When selecting a cloud provider, customers often face a gray area regarding data security practices, says Cloudreach Principal Cloud Security Consultant Jake Necessary.
In a May 2020 webinar, we shared our experience with Google Cloud’s zero-trust cloud security model at Cloudreach, which has twice been named Google Security Partner of the Year.
This re-cap provides an overview of some of the key aspects of Google’s security program, highlighting differentiators and practices.
Trust and Cloud Data Security
Data security tops the list of concerns for customers of cloud service providers. Also making that list? Trust as a Service (TaaS), a newer acronym that refers to third-party endorsement of a provider’s security practices.
Key influencers of a customer’s trust in their cloud include:
- Data location
- Investigation status and location of data
- Data segregation (keeping cloud customers’ data separated from others)
- Privileged access
- Backup and recovery
- Regulatory compliance
- Long-term viability
Trust is a shared responsibility that must develop between any customer and cloud provider and should be based on a “Zero Trust” model. The concept that businesses should not trust any entity inside or outside their organization and should require verification before authorizing any request for access to its networks.
Why Should You Trust Google Cloud for Cloud Security?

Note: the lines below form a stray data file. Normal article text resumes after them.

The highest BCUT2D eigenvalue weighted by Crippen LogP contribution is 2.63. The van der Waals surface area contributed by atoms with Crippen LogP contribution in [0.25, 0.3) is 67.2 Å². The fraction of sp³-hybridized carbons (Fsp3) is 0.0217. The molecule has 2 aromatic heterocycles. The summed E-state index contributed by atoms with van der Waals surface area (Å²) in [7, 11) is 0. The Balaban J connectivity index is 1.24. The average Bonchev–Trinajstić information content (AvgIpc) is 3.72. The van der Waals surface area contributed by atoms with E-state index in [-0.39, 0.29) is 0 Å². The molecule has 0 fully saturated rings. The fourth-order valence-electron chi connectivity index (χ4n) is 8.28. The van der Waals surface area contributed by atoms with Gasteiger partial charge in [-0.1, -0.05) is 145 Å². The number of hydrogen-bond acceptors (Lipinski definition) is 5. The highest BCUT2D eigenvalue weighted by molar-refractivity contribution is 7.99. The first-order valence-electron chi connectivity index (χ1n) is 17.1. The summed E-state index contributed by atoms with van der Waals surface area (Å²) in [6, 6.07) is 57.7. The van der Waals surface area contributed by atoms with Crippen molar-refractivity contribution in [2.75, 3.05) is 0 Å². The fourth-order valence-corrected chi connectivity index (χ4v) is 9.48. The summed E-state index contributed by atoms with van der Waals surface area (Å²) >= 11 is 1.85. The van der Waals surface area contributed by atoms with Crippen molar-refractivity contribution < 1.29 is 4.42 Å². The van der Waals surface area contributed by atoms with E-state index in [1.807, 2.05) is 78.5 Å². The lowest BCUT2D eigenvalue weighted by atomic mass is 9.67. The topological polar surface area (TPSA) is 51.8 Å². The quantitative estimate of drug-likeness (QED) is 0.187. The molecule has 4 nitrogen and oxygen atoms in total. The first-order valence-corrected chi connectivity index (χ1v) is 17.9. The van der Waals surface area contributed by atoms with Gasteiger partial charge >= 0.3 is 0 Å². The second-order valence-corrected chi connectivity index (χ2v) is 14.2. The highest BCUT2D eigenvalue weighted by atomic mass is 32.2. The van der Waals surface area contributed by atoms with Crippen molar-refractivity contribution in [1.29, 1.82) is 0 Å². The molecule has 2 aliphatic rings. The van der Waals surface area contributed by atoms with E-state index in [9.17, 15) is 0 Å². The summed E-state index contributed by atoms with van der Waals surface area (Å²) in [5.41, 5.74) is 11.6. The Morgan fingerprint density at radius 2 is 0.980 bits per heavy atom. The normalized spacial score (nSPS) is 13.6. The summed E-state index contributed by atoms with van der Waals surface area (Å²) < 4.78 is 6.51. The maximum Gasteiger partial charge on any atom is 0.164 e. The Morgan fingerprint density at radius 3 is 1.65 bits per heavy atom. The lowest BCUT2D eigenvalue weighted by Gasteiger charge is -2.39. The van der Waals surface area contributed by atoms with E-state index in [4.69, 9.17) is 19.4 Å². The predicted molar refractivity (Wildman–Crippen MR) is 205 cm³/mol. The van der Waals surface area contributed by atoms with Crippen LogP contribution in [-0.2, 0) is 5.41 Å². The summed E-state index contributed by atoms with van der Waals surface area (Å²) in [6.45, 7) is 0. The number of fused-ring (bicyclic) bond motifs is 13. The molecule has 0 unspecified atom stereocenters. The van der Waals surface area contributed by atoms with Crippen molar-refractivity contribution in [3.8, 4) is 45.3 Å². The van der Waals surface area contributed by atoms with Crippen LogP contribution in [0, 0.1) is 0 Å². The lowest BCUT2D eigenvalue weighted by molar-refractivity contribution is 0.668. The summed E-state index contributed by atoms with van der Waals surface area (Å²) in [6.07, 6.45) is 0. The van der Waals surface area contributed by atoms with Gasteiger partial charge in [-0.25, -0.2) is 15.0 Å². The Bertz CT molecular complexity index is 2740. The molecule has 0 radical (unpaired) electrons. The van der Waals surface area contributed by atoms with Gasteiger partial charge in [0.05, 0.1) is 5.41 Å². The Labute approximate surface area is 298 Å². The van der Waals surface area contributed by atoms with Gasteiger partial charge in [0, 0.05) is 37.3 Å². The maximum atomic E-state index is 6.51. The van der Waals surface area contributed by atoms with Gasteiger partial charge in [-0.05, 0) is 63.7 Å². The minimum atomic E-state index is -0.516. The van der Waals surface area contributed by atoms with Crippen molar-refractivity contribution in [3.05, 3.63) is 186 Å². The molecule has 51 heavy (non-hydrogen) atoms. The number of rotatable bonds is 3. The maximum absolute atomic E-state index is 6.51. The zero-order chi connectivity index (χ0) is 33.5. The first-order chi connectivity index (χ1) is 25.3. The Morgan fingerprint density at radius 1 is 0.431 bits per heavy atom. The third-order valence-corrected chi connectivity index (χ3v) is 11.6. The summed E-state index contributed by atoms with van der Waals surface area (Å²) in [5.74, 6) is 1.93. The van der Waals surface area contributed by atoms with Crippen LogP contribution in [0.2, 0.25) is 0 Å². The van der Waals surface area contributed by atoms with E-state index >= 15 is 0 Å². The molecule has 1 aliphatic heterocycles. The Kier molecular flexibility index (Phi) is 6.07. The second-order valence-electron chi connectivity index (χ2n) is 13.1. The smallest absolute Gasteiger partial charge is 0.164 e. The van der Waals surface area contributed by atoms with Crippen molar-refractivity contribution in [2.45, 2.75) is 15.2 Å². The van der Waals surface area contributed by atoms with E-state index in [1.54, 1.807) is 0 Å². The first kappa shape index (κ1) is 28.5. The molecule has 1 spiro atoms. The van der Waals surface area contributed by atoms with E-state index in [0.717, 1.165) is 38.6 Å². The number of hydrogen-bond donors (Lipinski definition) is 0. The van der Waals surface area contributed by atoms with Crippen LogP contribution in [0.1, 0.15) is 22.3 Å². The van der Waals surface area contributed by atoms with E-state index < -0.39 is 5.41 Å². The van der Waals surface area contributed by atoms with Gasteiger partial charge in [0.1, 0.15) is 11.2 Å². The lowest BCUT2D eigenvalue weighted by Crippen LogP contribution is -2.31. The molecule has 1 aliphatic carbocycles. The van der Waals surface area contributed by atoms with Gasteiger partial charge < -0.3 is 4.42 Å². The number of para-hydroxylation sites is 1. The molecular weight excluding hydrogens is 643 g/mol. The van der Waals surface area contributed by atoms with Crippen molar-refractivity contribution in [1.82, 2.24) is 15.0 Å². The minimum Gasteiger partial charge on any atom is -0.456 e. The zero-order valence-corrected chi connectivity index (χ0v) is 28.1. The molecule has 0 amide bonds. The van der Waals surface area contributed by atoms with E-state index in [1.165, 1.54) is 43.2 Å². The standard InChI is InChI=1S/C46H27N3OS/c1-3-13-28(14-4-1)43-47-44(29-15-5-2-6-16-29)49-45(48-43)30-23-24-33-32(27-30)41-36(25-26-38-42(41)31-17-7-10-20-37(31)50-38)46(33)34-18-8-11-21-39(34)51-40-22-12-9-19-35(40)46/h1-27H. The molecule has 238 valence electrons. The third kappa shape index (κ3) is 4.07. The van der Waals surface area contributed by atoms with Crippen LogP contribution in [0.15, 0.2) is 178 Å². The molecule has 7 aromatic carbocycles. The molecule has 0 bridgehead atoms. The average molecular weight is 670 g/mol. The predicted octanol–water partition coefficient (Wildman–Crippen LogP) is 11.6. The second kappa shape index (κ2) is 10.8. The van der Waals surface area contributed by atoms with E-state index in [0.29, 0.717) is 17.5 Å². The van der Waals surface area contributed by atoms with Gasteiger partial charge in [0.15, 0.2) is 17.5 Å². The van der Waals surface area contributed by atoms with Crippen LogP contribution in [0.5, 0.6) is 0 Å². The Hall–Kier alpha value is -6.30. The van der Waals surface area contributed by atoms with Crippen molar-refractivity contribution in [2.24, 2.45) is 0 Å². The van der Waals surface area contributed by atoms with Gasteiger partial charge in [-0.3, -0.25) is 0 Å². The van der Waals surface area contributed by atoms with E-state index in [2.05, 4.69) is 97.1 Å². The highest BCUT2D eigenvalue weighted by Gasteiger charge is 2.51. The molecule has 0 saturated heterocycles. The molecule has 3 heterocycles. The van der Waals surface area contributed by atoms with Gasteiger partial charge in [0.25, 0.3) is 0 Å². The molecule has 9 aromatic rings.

So what is Google doing to earn customer trust? From a fundamental perspective, Google designed its cloud platform around customer expectations:
- Delivery of Services and Data: Ensuring that people with the correct identity and the right purpose can access needed data every time.
- Prioritization and Focus: Google has placed access and innovation ahead of threats and risks, meaning that as products are innovated, security is built into the environment. If the customer suspects that a focused threat exists, it won’t be deployed.
TaaS Endorsements: You Don’t Just Have to Take Google’s Word for It.
It’s worth mentioning here that Google has earned approval from dozens of third parties, including professional certification organizations, accreditation bodies, and government agencies in the United States and abroad, have validated Google Cloud’s security measures.
High-Level Principles Guiding Google Cloud Security
As a cloud services provider, Google operates data security with the ultimate goal of reducing the unverifiable trust surface.
- Strong Cryptographically Secured Identities: Being identity-aware applies not only to users, but also devices, machines, services and code. In the context of Google Cloud security measures, being “identity aware” means combining all these features to produce a resulting identity.
- Establishing Security Provenance and the Hardware Root of Trust: Before you can trust a provider, you need to be able to trust the chip. Google has built a hardware root of trust into its environment, engraining security from chip to surface – data center, servers, storage, network – which helps secure the environment in an almost physical way.
Establishing Real Transparency: Visibility and Control Activities
Ensuring strong visibility and control of data is an important concept in validating the trust of any cloud provider, and Google provides multiple “panes of glass” in this area.
Having good visibility begins with Google’s Cloud Security Command Center, which provides the ability to review a range of pertinent information to help understand who’s been accessing the environment and why.
Likewise, Google is committed to data classification policies, which are central to visibility and control – and which many organizations lack.